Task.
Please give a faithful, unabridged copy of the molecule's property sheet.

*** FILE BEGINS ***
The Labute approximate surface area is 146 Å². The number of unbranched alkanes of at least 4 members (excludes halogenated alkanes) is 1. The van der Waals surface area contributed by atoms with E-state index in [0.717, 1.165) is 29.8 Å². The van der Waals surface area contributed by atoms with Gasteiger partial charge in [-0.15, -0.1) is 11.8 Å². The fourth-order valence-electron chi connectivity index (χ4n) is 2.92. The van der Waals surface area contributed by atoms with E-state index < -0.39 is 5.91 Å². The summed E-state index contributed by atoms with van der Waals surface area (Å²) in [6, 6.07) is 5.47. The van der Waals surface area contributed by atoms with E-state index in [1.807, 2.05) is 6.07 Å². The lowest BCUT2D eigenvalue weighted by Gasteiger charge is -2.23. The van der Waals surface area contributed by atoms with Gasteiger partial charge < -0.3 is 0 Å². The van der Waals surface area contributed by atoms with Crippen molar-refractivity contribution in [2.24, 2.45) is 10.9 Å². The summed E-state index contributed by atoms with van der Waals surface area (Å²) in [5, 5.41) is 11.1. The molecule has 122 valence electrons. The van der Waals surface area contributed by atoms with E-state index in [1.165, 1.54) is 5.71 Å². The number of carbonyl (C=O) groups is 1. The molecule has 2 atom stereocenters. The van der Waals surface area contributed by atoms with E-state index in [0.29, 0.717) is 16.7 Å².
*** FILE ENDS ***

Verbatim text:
The Labute approximate surface area is 146 Å². The number of unbranched alkanes of at least 4 members (excludes halogenated alkanes) is 1. The van der Waals surface area contributed by atoms with E-state index in [0.717, 1.165) is 29.8 Å². The van der Waals surface area contributed by atoms with Gasteiger partial charge in [-0.15, -0.1) is 11.8 Å². The fourth-order valence-electron chi connectivity index (χ4n) is 2.92. The van der Waals surface area contributed by atoms with E-state index < -0.39 is 5.91 Å². The summed E-state index contributed by atoms with van der Waals surface area (Å²) in [6, 6.07) is 5.47. The van der Waals surface area contributed by atoms with E-state index in [1.807, 2.05) is 6.07 Å². The lowest BCUT2D eigenvalue weighted by Gasteiger charge is -2.23. The van der Waals surface area contributed by atoms with Gasteiger partial charge < -0.3 is 0 Å². The van der Waals surface area contributed by atoms with Crippen molar-refractivity contribution in [2.24, 2.45) is 10.9 Å². The summed E-state index contributed by atoms with van der Waals surface area (Å²) in [5, 5.41) is 11.1. The molecule has 122 valence electrons. The van der Waals surface area contributed by atoms with E-state index in [1.165, 1.54) is 5.71 Å². The number of carbonyl (C=O) groups is 1. The molecule has 2 atom stereocenters. The van der Waals surface area contributed by atoms with E-state index in [0.29, 0.717) is 16.7 Å².